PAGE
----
Flemish government wants admission tests for all higher education studies
Wednesday, 05 February 2020
Students who do not pass the test, will still be able to start the studies. Credit: Belga
The Flemish government wants a compulsory admission test for all study programmes in higher education, not just a selected few, according to Ben Weyts, the Flemish Minister for Education.
Many study programmes already require entry and calibration tests for students before they can start their higher education.
“I would like to introduce admission tests for the entire higher education system, for all programmes,” said Weyts in the Education Committee of the Flemish Parliament. “As far as I am concerned, these admission tests should also have binding consequences,” he added.
Those consequences are not the ‘all or nothing’ kind, he said, reports De Standaard. A general admission test, like for medical studies, refusing to let a student who failed the test start the programme, is not what he had in mind. Students who do not pass the test, will still be able to start the studies.
However, Weyts does want compulsory remediation and further training. “If there are shortcomings before a student starts their education, they must be remedied,” said Weyts. “At least in the first year. Otherwise, of course, those tests are for nothing,” he added.
This way, the minister wants to get rid of the non-committal character of the tests. “They need to have consequences so that they make more sense, both for the student and for the university or university college. We are investing a lot of taxpayers’ money in these tests. They are useful, but we want to make them even more useful,” he said, reports Het Nieuwsblad.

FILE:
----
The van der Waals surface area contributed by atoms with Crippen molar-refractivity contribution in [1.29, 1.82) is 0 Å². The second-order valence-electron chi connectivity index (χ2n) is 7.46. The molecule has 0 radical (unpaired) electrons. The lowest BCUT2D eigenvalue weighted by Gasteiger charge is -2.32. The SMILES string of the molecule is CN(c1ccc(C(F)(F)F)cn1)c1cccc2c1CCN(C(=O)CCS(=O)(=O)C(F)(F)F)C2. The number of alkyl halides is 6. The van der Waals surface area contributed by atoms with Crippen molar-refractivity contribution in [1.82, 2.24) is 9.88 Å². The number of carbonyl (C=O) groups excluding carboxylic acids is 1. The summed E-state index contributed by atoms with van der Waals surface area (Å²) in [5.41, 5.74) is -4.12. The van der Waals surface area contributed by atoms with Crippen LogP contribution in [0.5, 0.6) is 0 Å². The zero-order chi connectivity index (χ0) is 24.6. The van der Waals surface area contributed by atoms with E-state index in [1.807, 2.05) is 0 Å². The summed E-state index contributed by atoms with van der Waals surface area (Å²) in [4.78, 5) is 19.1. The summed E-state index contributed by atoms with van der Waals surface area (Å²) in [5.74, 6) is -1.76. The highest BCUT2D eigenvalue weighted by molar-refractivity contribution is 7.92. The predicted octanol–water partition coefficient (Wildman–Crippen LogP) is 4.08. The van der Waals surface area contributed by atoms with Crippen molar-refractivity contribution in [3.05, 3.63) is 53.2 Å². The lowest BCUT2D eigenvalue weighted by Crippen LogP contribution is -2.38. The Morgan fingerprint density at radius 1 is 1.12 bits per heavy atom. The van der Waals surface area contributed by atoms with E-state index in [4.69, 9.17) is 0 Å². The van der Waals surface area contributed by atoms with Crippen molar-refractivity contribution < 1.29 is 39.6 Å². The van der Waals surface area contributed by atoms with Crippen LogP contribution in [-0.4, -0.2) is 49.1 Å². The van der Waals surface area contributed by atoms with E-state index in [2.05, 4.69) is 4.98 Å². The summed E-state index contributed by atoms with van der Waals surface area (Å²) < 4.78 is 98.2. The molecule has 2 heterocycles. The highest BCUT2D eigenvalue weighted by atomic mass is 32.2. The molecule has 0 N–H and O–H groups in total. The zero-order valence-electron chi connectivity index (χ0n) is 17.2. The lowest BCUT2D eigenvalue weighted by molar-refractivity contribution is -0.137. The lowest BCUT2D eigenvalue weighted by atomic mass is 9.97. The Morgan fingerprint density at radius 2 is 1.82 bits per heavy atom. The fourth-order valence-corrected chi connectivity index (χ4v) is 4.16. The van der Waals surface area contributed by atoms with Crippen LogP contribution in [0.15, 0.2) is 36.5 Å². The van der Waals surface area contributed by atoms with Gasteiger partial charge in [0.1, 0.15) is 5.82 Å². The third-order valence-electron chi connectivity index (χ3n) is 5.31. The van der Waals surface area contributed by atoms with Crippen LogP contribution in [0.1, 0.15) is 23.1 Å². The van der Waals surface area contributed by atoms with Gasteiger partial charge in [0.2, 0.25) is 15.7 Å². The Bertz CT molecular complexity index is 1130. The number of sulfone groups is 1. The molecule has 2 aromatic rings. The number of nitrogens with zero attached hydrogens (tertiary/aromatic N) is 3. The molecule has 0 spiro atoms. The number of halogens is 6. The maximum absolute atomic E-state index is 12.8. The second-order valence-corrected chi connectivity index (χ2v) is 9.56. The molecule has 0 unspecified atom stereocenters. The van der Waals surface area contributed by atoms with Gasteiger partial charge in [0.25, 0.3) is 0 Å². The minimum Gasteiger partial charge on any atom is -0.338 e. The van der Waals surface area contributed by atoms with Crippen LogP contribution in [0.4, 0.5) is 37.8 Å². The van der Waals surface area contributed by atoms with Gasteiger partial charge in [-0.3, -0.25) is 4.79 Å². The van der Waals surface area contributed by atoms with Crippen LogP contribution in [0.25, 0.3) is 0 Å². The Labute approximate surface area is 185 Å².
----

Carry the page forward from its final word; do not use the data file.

“At the moment, the test for students is somewhat pro forma, others take it very seriously. I understand that the government wants to look beyond that,” said Joris Hindryckx, general director of Vives University College and chairman of the Flemish Council of Universities of Applied Sciences. “If this increases the study efficiency, we are prepared to cooperate,” he added.
“Universities are already using the calibration tests to adapt their study guidance systems, and to offer students specific tutoring literature,” said Luc Sels, the rector of KU Leuven and chairman of the Flemish Interuniversity Council, who is willing to discuss remediation, provided that the tests are sufficiently scientifically valid.
For now, these admission tests are only required for several programmes. To start the training to become a doctor or dentist, students have to take a compulsory and binding entrance examination, of which only the ones with the best results can start the study. For veterinary medicine, civil and industrial engineers and bio-engineers, among others, there is a compulsory but non-binding calibration test.
For teacher training courses, there is a compulsory but non-binding entry test, and for (audio)visual arts, music and performing arts, there is a compulsory and binding admission test.